Lilliput in a Tight Spot

Friday, 07 March 2014 11:15 Written by Sylvia Navarret

October 2008

This collection by Mayra Céspedes invites the viewer into a turbulent initiation experience. “Simulations of a dream” is not so much a journey through an oneiric trance as a log book of the maturing process through which one achieves professional development and personal fulfillment. The author reduces her characters to a miniature scale (an angelical girl, plastic cats and cocktail umbrellas) and subjects them to dangerous urban and domestic settings. With constant suspense and A sense of humor even in distressing situations, she shows us Lilliputians lost in the big city, on the verge of being run over by the traffic, swallowed by a drain or flattened in a metro station. At home, they are not much safer, and could drown in a sink.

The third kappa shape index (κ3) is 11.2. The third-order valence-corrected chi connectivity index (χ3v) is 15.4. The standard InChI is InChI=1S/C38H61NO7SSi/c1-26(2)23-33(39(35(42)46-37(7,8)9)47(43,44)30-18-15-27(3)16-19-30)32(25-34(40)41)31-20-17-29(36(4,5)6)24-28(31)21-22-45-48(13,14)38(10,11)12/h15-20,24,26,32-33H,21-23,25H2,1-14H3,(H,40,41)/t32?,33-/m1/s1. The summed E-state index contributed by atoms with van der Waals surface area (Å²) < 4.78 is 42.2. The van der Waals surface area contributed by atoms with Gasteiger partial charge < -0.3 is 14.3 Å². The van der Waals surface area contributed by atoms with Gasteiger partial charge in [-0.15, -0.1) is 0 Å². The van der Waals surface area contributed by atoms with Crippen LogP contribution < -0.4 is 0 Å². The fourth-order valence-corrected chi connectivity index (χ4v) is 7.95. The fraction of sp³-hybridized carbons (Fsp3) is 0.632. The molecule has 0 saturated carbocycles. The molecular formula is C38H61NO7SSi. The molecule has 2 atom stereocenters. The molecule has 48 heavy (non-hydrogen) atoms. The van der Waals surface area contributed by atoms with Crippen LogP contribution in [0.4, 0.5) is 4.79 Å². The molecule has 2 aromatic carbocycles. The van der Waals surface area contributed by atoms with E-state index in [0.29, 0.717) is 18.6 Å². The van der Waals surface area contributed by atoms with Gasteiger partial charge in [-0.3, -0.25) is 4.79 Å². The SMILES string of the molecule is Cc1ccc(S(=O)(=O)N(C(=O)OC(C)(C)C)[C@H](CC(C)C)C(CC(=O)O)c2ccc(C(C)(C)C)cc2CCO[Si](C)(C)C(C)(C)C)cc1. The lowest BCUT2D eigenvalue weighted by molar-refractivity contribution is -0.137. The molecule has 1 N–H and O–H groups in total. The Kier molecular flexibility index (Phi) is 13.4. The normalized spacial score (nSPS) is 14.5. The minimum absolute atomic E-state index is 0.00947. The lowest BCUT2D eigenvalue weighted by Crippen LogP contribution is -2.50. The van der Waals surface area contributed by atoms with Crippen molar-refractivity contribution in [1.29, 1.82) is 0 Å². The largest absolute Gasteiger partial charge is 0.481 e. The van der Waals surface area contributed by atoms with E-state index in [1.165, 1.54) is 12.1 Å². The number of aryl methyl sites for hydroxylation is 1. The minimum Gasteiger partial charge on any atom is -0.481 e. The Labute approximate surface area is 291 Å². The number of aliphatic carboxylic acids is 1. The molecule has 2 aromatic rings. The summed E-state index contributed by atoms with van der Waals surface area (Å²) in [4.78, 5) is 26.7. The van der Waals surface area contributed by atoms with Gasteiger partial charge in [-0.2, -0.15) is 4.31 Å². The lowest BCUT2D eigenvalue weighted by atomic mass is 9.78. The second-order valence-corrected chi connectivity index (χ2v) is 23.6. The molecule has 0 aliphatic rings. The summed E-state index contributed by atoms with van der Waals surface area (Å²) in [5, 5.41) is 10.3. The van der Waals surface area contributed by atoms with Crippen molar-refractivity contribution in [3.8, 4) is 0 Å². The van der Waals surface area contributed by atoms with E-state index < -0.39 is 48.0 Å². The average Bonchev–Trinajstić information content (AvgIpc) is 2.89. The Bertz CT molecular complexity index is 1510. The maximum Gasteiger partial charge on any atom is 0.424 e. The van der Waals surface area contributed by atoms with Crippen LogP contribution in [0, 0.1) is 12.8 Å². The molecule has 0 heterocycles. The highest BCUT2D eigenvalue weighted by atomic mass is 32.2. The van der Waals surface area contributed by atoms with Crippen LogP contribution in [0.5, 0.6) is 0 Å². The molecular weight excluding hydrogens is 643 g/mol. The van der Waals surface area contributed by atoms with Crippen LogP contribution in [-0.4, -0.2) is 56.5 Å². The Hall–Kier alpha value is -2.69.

The urban traffic is a metaphor for transition; everything moves and nothing is recognizable or feasible. Childhood vanishes in the blink of an eye. People still maintain adolescent tastes and habits, when they should assume adult prerogatives and commitments. The home in Cuernavaca is no longer a shelter and relatives behavior  has become strange. Even intimate spaces have mutated, and the bedroom has become a storeroom for unfinished documentaries and work. Here, Céspedes narrates a teenage crisis in which the symptoms of solitude, angst and alienation evoke a desperate effort to forge a sense of belonging, an individual identity. Céspedes exhibited some fascinating work at past biennials (Yucatán, Monterrey, FEMSA) in which she participated persistently over the course of this decade. They were photographic portraits in the style of Mauricio Garcés, in which a shanty town pin-up sunbathed on her terrace. The rudimentary pinhole technique and the retro and coarse glamour of this advertising pastiche revealed her convincing ability to create images. This ability is still present in "Simulations of a Dream.” What was purely seduction now acquires a moving quality. Indeed, the existential fable atmosphere of this new project, and its tone combining unease and farce give it the emotional power of an explicit self-portrait, without losing its humor o candor.
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